Here we have the classic gambler's fallacy. A naïve man is at the roulette tables in a shady speakeasy admiring the winning streak of a guy who looks like he walked right out of central casting for The Godfather. The casino worker running the roulette wheel is sweating profusely under the occasionally threatening glare of the gambler, and the roulette wheel keeps landing on the lucky gambler's number. "Gee!" the onlooker comments, "I bet the odds of this are one in a trillion billion billion. Imagine how many gamblers must be playing roulette all over the planet right now, and here I just happen to be beside Mr. Lucky!" (The probability of a single universe just happening to be fine-tuned for intelligent life, incidentally, is astronomically higher than one in a trillion billion billion).
To his credit Abbott rejects the "fuggedaboutit" non-answer that is Option #4; but then he reduces the debate to a simplistic binary of non-Platonist/Platonist--mathematics as wholly created versus the dead-horse position that our mathematical models can perfectly and exhaustively describe nature.
There's another possibility, and it's one that drove the founders of modern science by drawing them beyond an unrealistically tidy Platonism and toward the humble and searching flexibility of theism. It begins with a fundamental question that gets muddled and missed in Abbott's analysis: Why a cosmos rather than a chaos? Why a universe where highly elegant mathematical models (e.g., Kepler's laws of planetary motion, Einstein's theory of relativity) even approximate so many of the regularities of physics and chemistry, regularities that even undergird the cutting edge scientific engineering work that employ other analytical tools in addition to the purely mathematical?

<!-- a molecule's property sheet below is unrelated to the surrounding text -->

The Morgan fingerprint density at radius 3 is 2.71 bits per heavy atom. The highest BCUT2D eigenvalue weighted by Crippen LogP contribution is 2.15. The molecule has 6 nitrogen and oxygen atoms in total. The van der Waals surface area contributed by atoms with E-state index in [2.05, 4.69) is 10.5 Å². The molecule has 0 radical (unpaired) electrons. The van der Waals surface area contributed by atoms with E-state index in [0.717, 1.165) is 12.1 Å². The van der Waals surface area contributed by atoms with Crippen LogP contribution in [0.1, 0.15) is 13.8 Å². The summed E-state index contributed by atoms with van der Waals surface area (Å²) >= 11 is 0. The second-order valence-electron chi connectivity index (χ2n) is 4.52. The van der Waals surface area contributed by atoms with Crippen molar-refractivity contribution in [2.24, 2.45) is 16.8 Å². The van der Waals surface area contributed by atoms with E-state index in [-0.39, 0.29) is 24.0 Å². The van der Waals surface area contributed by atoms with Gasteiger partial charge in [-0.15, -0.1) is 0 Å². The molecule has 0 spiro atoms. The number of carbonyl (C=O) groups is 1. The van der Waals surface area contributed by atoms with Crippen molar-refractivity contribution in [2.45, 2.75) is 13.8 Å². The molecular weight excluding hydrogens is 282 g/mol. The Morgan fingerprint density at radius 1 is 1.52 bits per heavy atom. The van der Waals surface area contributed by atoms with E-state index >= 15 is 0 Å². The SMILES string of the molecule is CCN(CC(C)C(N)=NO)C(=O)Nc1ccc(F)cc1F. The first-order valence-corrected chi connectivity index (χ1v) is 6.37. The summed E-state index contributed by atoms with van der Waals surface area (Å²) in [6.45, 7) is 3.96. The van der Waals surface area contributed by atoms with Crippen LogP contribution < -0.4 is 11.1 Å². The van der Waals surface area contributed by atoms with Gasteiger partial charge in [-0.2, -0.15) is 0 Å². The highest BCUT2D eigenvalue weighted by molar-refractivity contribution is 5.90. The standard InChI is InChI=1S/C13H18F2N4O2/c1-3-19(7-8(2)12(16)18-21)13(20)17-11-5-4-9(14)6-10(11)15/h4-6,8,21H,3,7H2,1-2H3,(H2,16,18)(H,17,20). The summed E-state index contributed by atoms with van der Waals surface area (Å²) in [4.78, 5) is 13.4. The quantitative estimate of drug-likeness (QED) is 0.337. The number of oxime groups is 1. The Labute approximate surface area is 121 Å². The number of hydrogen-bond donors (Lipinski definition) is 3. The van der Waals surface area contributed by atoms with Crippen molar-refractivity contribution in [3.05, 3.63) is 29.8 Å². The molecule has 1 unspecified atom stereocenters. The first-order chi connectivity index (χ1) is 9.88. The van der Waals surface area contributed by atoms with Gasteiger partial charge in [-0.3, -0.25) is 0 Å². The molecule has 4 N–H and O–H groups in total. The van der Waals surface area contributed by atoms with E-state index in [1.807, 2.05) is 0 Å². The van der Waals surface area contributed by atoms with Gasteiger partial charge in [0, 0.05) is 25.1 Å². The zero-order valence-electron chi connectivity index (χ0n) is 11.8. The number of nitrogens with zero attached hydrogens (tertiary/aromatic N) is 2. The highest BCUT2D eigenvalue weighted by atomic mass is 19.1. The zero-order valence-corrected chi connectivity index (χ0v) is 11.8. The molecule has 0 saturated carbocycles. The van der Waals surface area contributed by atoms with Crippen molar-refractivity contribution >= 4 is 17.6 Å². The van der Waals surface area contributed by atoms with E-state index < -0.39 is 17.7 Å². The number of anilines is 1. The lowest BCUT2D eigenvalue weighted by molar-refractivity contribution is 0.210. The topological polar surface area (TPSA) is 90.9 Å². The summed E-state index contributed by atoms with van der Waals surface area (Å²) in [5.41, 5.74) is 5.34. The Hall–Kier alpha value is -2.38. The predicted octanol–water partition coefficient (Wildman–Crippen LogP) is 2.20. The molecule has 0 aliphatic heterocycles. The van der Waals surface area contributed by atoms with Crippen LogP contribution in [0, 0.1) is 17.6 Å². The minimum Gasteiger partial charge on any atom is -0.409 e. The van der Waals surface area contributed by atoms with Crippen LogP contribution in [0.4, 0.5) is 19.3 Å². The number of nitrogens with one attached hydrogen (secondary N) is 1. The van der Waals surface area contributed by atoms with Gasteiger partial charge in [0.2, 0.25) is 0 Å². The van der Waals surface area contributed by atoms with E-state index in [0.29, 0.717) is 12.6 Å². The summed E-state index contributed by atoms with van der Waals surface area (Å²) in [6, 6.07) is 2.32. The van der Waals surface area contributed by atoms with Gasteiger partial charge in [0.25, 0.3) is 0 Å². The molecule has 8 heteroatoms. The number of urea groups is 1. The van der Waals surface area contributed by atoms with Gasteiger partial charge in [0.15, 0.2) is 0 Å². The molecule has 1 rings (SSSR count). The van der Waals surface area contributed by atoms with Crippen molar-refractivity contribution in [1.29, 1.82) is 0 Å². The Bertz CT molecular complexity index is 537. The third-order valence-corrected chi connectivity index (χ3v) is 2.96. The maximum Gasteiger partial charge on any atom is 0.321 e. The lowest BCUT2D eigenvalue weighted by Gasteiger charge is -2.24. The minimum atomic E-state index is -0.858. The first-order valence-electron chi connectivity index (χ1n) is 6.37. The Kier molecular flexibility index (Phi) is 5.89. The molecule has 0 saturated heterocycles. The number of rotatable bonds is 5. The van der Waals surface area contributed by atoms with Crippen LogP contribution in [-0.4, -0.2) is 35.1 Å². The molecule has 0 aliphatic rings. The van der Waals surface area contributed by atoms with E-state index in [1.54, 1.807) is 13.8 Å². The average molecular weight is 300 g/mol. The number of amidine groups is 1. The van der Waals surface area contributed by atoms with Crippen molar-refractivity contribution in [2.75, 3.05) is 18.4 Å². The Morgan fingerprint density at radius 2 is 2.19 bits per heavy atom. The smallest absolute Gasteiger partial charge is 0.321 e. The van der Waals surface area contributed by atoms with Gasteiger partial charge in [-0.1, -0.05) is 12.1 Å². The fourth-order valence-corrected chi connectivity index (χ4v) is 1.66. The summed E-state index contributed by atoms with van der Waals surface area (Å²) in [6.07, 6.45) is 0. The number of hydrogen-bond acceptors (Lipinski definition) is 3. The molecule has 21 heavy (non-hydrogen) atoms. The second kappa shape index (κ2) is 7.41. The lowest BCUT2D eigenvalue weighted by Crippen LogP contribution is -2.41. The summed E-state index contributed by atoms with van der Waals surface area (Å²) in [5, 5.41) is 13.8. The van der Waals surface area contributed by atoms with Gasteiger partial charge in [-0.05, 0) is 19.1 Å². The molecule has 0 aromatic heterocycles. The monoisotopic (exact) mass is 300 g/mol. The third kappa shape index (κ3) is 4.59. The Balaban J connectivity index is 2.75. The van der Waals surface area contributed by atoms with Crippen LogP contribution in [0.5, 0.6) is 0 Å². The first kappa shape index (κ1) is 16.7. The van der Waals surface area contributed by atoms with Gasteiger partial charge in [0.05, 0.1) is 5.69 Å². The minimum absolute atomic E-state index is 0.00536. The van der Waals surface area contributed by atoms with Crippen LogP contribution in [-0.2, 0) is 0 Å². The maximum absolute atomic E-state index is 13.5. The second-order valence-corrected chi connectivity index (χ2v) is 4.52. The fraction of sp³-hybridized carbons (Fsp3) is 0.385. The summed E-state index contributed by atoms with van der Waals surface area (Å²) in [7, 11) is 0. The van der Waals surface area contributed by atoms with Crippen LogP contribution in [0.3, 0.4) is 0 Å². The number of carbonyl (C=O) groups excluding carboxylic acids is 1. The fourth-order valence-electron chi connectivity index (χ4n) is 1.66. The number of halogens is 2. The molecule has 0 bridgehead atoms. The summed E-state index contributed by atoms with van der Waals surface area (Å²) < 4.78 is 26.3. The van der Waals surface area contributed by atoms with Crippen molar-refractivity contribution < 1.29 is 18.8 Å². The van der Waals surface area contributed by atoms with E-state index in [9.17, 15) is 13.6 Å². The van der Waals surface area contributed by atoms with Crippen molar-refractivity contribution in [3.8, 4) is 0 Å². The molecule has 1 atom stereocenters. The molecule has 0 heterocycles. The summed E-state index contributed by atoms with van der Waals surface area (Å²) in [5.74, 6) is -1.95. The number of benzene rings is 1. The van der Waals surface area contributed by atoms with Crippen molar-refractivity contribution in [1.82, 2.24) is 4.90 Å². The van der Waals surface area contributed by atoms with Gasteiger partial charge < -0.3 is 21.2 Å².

And more than this, why a universe where one quite accurate mathematical model (Newton's law of universal gravitation) can so compactly and elegantly describe the gravity of large bodies, and then be superseded by an even more precise and more elegant model, as if the cosmos were not only mathematical but fashioned in such a way as to allow us to progress in stair-step fashion from one model to the next? It's the question Guillermo Gonzalez and Jay Richards ask in their groundbreaking book The Privileged Planet. Why does the universe appear not only fine tuned for intelligent life but also fine tuned for that intelligent life to discover the underlying order of the cosmos?